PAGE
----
There’s a lot of weirdness going on with this movie and I’m not talking about the carnival folk. You start off with a Psycho homage in the beginning with a girl who looks way too young to be topless in a movie, topless in a movie. We’ve all seen Psycho and our fair share of homages, so this was a pretty obvious fake. what was weird about it was the fact that it was a younger brother fake-stabbing his old sister in the shower. That’s weird right? I don’t have an older sister, but that seems like crossing a line into grossness, even for an adolescent horror fan. This starts a subplot that seems completely pointless as our final girl’s little brother follows her to the carnival, gets scared, gets found and then a nice carnie calls his parents to pick him up. It has nothing to do with the main story and doesn’t cross over into what’s going on with his sister and her friends. It’s a little disappointing because I like the idea of a kid alone against a threat, but like I said it goes nowhere. For more, hit the jump.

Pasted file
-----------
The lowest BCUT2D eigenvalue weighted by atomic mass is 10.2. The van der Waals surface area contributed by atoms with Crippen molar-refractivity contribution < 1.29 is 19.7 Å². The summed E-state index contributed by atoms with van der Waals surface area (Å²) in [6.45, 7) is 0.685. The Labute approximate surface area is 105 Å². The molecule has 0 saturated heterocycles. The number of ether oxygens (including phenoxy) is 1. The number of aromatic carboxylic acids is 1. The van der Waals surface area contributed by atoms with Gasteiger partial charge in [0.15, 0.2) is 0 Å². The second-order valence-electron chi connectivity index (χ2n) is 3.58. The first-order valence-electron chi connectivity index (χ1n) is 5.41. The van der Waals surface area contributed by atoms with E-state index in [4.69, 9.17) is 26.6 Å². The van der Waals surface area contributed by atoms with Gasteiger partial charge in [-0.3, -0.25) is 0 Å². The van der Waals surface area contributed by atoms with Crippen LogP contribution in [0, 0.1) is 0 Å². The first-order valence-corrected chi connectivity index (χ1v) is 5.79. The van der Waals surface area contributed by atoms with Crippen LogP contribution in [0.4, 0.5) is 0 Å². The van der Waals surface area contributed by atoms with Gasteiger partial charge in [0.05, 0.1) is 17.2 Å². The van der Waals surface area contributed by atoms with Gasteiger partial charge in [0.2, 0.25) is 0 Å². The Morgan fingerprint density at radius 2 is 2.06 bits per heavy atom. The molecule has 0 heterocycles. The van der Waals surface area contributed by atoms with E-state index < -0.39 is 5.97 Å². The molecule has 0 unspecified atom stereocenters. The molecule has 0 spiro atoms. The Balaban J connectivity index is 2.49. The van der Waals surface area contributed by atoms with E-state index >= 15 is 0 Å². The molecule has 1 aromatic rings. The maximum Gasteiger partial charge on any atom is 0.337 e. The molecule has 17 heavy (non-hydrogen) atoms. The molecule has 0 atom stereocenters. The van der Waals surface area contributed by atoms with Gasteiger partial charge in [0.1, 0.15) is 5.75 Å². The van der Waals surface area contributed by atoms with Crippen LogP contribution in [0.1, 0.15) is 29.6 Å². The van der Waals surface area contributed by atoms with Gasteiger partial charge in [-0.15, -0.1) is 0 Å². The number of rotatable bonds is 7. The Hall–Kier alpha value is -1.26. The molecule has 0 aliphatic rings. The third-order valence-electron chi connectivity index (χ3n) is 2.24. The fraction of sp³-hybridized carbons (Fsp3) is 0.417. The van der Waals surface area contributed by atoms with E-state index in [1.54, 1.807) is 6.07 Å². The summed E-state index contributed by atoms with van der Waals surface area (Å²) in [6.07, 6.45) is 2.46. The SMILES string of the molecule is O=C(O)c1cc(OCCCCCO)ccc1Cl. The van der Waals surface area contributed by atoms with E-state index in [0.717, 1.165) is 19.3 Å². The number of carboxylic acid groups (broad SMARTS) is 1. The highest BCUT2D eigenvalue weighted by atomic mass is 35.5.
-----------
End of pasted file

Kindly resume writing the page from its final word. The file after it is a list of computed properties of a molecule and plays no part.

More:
Which leads us to our final girl and her friends. I think she knows the blonde girl, her Rick Moranis-looking boyfriend and the final girl’s date for the night Buzz. The two girls don’t have much personality, Rick is a stoner douche and Buzz is a pretty nice guy. All in all, they’re boring. And usually that’s not a bad thing because the killings start pretty quickly and we’re off in running. This time, it’s slow going. Really freaking slow. They hang out in the carnival. Look at weird animals and a baby in the jar (do they ever say that’s the big weird monster’s brother? I assumed it was). Then they decide to spend the night by jumping off inside the funhouse.